One health board labelled the issue a “perfect storm”, of Covid cases, staff shortages due to self-isolation, staff summer holidays, visits to accident and emergency (A&E) back at pre-pandemic levels and higher demand for non-urgent services because of the Covid backlog.
The admission came as Scotland recorded 22 coronavirus deaths – the highest daily death toll since March 11 – and 1,825 new cases in the 24 hours to Thursday.
Nicola Sturgeon urged Scots to get vaccinated and keep following restrictions to help keep case numbers “on a downward path”.
She posted on Twitter: “There’s always a lag before we see hospital admissions and deaths reduce too.
“A further 22 deaths reminds us of toll virus can take – my condolences go to those grieving.”
Martin MacGregor, vice-chair of the Royal College of Nursing Scotland Board, said the pressure was taking its toll on staff who may not been able to take a break before the expected high demands of winter.
"We are now seeing significant pressures on a number of services which is abnormally high for this time of year,” he said.
"Many of our members are looking on to the autumn and winter with dread."
Reports of staff shortages are “extremely concerning”, he said.
"We are seeing the toll this is taking on nursing staff and other colleagues who are already exhausted and worn down,” he said.
"Urgent action is required to ensure Scotland has the nursing workforce it needs to continue to safe and effective care across both health and social care. Nurses must be given an opportunity to rest and recover, before winter pressures begin.”
NHS Grampian said Dr Gray’s Hospital in Elgin and Aberdeen Royal infirmary are still fluctuating around “code black” or at full capacity, having first revealed this early this month.
Non-urgent operations are being cancelled on a case-by-case basis in the health board, often due to key staff members having to self-isolate.
NHS Highland, which previously declared Raigmore Hospital at capacity, said this is no longer the case, but healthcare services in the area are still seeing high levels of demand.
Some non-urgent procedures are still being cancelled in Lothian, but hospitals are not currently reaching capacity.
A spokesperson said NHS Lothian was “closely monitoring” the impact increased pressure was having on hospital and community services.
"Since July 8 we have unfortunately continued to postpone some planned procedures to focus staff and capacity on the most urgent patients,” the spokesperson said.
"We apologise to anyone who has been affected and are working to ensure appointments are rescheduled as quickly as possible."
NHS Greater Glasgow and Clyde said it was not under as much strain as other health boards, but continues to monitor the situation.
Jillian Evans, head of health intelligence at NHS Grampian, warned the service was facing a “really exceptional situation”.
She told BBC Good Morning Scotland on Thursday the backlog of people waiting for care “will get worse before it gets better”.
“I’ve been around long enough to see the NHS with very, very long waiting times and very long waiting lists, and this does feel like a really exceptional situation,” she said.
"It’s not surprising given what we have been through.
“It is going to take years, and I think it is much better to be honest with people about the challenges ahead, and we have got challenges ahead and dealing with that backlog will be something we will need to deal with across Scotland and it will involve lots of different parties and different sectors to help with that.”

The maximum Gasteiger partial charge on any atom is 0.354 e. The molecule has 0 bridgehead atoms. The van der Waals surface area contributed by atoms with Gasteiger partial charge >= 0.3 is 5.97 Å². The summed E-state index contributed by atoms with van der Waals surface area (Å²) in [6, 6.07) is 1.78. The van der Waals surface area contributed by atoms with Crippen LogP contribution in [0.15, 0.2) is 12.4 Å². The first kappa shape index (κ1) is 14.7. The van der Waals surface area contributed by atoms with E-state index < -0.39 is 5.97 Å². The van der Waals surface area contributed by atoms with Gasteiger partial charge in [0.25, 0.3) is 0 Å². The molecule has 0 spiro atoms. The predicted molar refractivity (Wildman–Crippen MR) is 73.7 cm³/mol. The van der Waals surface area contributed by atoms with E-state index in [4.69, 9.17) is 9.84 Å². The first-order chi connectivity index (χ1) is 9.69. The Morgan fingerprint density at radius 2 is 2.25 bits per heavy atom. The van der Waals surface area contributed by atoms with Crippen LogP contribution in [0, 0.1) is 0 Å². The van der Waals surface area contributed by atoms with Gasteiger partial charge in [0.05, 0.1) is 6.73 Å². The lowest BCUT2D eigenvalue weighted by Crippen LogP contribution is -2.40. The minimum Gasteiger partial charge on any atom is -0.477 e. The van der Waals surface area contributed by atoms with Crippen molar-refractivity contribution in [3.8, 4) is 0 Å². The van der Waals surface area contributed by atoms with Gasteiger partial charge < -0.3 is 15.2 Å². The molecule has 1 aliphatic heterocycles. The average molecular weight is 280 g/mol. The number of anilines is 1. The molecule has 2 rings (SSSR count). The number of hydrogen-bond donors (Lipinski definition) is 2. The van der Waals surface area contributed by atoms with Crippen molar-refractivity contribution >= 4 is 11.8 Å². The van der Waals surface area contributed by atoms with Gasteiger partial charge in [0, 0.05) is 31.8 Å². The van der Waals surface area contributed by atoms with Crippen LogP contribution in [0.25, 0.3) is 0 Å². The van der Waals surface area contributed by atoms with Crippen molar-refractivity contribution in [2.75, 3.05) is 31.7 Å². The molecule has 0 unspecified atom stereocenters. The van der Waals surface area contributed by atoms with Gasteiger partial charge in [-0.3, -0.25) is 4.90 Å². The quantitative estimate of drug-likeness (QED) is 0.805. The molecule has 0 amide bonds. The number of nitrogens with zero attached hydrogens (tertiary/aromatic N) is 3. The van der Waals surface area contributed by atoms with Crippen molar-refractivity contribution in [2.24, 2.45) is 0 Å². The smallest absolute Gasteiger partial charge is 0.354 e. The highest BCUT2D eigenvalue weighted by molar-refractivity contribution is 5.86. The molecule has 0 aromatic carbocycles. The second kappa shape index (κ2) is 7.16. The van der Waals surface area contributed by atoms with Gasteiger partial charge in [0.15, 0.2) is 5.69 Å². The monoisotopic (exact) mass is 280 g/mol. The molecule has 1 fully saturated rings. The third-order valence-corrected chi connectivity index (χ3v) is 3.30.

Child and Adolescent Mental Health Services (CAMHS) in Lanarkshire are under “unprecedented” levels of pressure.
High risk and urgent cases are still being seen as a priority, the health board said, but waiting lists are in place for others.
Emer Shepherd, specialist children’s health services general manager, said: “We have seen a sustained increase in the number of people accessing the service, particularly those requiring urgent care
“The complex nature of CAMHS means a range of significant and immediate pressures must be balanced to ensure we respond to demand, but also remobilise the service in such a way that it meets the needs of our young people going forward."
The warning comes after NHS Lanarkshire cancelled further planned surgeries on Monday.
Director of acute services Judith Park said: “The sustained pressure we are seeing across our three acute hospitals is showing no signs of easing.
“In fact, the pressures on our hospitals are as severe as at any time in the whole pandemic."
She added: “Pressures on our staff is also a concern and they are struggling to cope. The increase in Covid cases is having an impact on staffing levels, with health staff having to self-isolate due to contacts outside of work.
“We have some staff isolating with Covid as well as those on annual leave.
“All our staff continue to work extremely hard to ensure that patients are seen and treated as quickly as possible.”
In NHS Tayside, which has consistently seen above average rates of Covid, hospital admissions with the virus have decreased slightly and the number of Covid wards at Ninewells hospital has been reduced from four to three.
But a spokesperson said the Covid-19 critical care unit was still busy and unscheduled admissions across medicine, surgery and orthopaedics were still high.
A total of 488 people were in hospital on Tuesday with recently confirmed Covid-19, down 41 on the previous day, with 58 patients in intensive care, up seven.
So far, 3,989,927 people have received the first dose of a Covid-19 vaccination and 3,028,271 have received their second dose.